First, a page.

There are still some issues concerning privacy that need to be fixed.
On the 9th of July, in 2019, a user named Tritonio reported a critical privacy issue, which was prevalent in DuckDuckGo’s Android application.
On every page, the DuckDuckGo Browser was sending requests to an external (DuckDuckGo) service, containing the URL of the page. In this case, that was used for parsing the HTML of a page, and returning the favicon (the icon of the page).
This was, indeed, a problem for privacy. Despite how DuckDuckGo promised not to log this data, it was still being sent to their services, without clear warning to the user.
This was a problem. A whole year later, and after a stream of bad publicity, it was removed by DuckDuckGo.
But there’s still a problem.
If you’re using an older browser in DuckDuckGo, when a result is selected, the user is sent to a page which then redirects to the requested destination.
This may be problematic for privacy, as every URL you’ve clicked on from the search interface is then transmitted to DuckDuckGo.
This used to happen when I used Firefox, but that seems to have been stopped.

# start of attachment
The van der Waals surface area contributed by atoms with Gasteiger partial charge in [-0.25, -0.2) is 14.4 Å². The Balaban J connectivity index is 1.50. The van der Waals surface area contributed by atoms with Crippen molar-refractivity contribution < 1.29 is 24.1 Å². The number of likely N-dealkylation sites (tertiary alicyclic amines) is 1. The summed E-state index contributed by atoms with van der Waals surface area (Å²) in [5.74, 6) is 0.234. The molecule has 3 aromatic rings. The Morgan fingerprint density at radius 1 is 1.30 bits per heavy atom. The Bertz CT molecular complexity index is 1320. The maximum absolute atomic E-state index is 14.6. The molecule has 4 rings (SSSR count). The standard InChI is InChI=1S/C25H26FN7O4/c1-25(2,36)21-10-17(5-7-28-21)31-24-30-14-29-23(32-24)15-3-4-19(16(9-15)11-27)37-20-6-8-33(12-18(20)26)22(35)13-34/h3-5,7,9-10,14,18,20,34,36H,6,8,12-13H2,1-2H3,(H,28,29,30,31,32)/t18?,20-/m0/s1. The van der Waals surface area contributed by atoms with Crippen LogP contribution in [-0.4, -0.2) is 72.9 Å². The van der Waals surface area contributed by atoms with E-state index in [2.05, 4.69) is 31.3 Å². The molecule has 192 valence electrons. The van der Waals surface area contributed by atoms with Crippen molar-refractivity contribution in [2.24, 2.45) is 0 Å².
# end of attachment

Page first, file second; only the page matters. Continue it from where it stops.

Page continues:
If you visit DuckDuckGo’s settings, under the Privacy tab, you’ll see a setting named “Redirect (when necessary)”.
From what I understand, if that setting is disabled, this redirection will cease to exist. Even when this setting is disabled, DuckDuckGo forces the use of their redirect mechanism.
When this redirection happens, the URL contains a few parameters. I couldn’t tell you what every one means, but the entire URL looks like this:
As the target URL is included in the query parameters (everything after
?), the URL is sent to DuckDuckGo’s servers.
If you browse to that URL, you’ll receive a HTML document which looks something like this (beautified):
My proposed solution would be to contain the target URL in the hash (
#) instead of the query parameters, like so:
With this configuration, we could then change the above HTML to something like this:
Why do you think DuckDuckGo chose to do this?